Why Should the Devil Have All the Good Tunes? (M. and C. Cherland)

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Why Should the Devil Have All the Good Tunes?

By Meredith Rogers Cherland  and Carl Cherland            

I, Dr. Martin Luther, wish all lovers of the unshackled art of music, grace and peace from God the Father and from our Lord, Jesus Christ! I truly desire that all Christians would love and regard as worthy the lovely gift of music, which is a precious, worthy and costly treasure given mankind by God. Next to the Word of God, the noble art of music is the greatest treasure in this world.[1]


What’s all the fuss about? Why is Luther College at the University of Regina in Saskatchewan, Canada, commemorating the 500th anniversary of the Protestant Reformation? Why are millions of people around the world traveling to Germany, commissioning art works, organizing hymn festivals and worship services, publications and exhibits, concerts and speaker series? Millions of people seem to believe that the legacy of Dr. Martin Luther still has relevance today.

We do, too. We are Canadian Lutherans who have been associated with Luther College for more than forty years. We grew up singing in church. We recall the psalms that encourage God’s people to sing. As Lutherans we also remember what St. Paul said in 1st Corinthians 14:15. “What am I to do? I will pray with the spirit and I will pray with the mind also. I will sing with the spirit, and I will sing with the mind also.” This article is our attempt to “sing with the mind” about our Lutheran musical heritage.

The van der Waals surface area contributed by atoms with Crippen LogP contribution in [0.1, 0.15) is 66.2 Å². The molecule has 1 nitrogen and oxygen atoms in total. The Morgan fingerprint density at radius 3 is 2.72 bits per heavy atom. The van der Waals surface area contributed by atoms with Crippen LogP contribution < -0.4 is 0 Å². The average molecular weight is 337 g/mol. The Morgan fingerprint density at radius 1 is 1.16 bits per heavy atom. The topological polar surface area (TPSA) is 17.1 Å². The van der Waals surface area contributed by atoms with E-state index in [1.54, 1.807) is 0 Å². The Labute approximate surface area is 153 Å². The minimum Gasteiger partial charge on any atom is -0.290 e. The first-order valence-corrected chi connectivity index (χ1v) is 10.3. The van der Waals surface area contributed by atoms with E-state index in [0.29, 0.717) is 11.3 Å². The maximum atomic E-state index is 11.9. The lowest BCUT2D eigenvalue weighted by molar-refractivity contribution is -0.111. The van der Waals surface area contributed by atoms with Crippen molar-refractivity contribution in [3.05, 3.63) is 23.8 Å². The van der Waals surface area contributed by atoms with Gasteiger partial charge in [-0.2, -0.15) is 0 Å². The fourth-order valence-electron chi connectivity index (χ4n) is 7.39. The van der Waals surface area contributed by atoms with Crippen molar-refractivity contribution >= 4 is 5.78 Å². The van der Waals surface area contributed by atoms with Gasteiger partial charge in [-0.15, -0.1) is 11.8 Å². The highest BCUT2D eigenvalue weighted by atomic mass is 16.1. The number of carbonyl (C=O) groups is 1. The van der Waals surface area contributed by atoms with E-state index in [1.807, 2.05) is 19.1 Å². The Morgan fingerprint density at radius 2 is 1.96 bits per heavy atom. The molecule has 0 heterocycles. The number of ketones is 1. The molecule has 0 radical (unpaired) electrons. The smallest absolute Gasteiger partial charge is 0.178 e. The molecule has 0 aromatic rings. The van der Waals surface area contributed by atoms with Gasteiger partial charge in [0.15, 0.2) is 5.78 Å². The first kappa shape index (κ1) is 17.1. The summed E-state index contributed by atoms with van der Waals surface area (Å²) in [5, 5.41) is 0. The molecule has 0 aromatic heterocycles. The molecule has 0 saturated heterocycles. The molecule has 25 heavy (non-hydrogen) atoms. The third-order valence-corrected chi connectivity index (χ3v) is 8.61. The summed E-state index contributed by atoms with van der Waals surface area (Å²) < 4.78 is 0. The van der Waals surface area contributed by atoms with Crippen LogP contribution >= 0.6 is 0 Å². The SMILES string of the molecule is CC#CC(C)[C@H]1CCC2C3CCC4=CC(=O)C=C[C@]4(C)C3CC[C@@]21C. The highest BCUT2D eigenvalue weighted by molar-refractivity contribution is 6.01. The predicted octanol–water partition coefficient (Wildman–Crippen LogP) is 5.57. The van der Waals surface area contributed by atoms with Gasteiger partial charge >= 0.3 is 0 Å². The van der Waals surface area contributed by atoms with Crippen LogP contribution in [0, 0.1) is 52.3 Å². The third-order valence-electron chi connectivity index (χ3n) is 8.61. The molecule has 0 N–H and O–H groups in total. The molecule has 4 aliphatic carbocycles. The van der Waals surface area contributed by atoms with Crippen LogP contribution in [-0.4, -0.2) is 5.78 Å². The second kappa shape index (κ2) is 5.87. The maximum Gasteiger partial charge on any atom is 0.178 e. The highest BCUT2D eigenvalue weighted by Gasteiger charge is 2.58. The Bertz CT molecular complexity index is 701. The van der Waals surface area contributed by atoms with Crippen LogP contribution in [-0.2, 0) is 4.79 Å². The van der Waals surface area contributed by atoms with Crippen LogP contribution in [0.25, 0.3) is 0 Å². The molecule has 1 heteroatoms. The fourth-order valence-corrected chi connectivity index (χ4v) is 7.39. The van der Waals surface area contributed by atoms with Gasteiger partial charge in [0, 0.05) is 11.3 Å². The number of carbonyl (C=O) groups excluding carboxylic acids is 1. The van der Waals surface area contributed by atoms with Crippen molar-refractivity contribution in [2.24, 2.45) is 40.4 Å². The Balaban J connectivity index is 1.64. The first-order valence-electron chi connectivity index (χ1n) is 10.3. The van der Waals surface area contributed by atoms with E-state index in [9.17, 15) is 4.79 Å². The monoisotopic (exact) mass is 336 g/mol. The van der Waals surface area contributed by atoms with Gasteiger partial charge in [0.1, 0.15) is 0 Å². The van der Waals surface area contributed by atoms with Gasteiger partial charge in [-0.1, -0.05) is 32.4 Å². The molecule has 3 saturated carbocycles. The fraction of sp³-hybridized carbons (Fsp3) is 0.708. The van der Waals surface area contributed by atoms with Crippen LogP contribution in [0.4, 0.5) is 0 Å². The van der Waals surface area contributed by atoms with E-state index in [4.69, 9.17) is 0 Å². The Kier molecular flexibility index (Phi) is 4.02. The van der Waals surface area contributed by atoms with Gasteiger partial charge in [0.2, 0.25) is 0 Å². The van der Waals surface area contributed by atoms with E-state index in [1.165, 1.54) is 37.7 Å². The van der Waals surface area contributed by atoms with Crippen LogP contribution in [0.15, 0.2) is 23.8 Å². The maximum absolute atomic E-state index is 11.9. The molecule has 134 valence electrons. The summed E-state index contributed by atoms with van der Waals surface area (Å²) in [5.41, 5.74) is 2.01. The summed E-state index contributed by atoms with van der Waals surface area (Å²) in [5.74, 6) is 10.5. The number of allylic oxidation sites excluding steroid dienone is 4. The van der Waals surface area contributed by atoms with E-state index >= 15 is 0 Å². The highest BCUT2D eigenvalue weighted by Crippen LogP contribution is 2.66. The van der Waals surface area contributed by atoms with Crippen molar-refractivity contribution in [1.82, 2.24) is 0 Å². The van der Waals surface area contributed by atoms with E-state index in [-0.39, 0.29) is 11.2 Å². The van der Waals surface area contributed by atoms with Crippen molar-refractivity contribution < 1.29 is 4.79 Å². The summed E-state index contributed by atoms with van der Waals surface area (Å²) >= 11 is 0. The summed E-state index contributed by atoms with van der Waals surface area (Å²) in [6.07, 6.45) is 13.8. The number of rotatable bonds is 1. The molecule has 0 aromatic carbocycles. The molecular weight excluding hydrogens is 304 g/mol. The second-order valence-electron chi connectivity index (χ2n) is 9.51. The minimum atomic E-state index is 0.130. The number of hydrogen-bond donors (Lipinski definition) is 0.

We are not musicologists. But we are musicians concerned about losing our Lutheran heritage. Every year North American Lutheran churches have fewer members. Daniel Erlander says we have two choices: we can play down our Lutheranism, adopt contemporary music in the style of the entertainment industry, and use 21st-century ways of worshipping. That way we can keep our children in church and attract the people who would otherwise go to other churches. Or we can continue to teach, worship and live as Christians in ways Martin Luther would recognize and approve. We can do these things well and invite people of all races, cultures, and national origins to join us within the beautiful diversity of the whole Christian church. We want to encourage the second response.

First, to shed some light on what we would like to preserve, we will present three contrasts between music in the time of Martin Luther and music as it exists in the world today. Then we will outline a few of Martin Luther’s contributions to church music. We suggest that you read what follows with a copy of the 2006 Lutheran hymnal Evangelical Lutheran Worship in your hand. Almost all the music we will refer to is there. We will cite hymns with the initials ELW (for Evangelical Lutheran Worship) and then the hymn’s number and title in bold, as in ELW 503 A Mighty Fortress. Alternatively, you can search the entire 2006 ELW hymnal online by clicking on this link. We will conclude with a call to today’s Lutherans to remember the musical heritage preserved in our hymnal, and use the music Luther gave them to glorify God.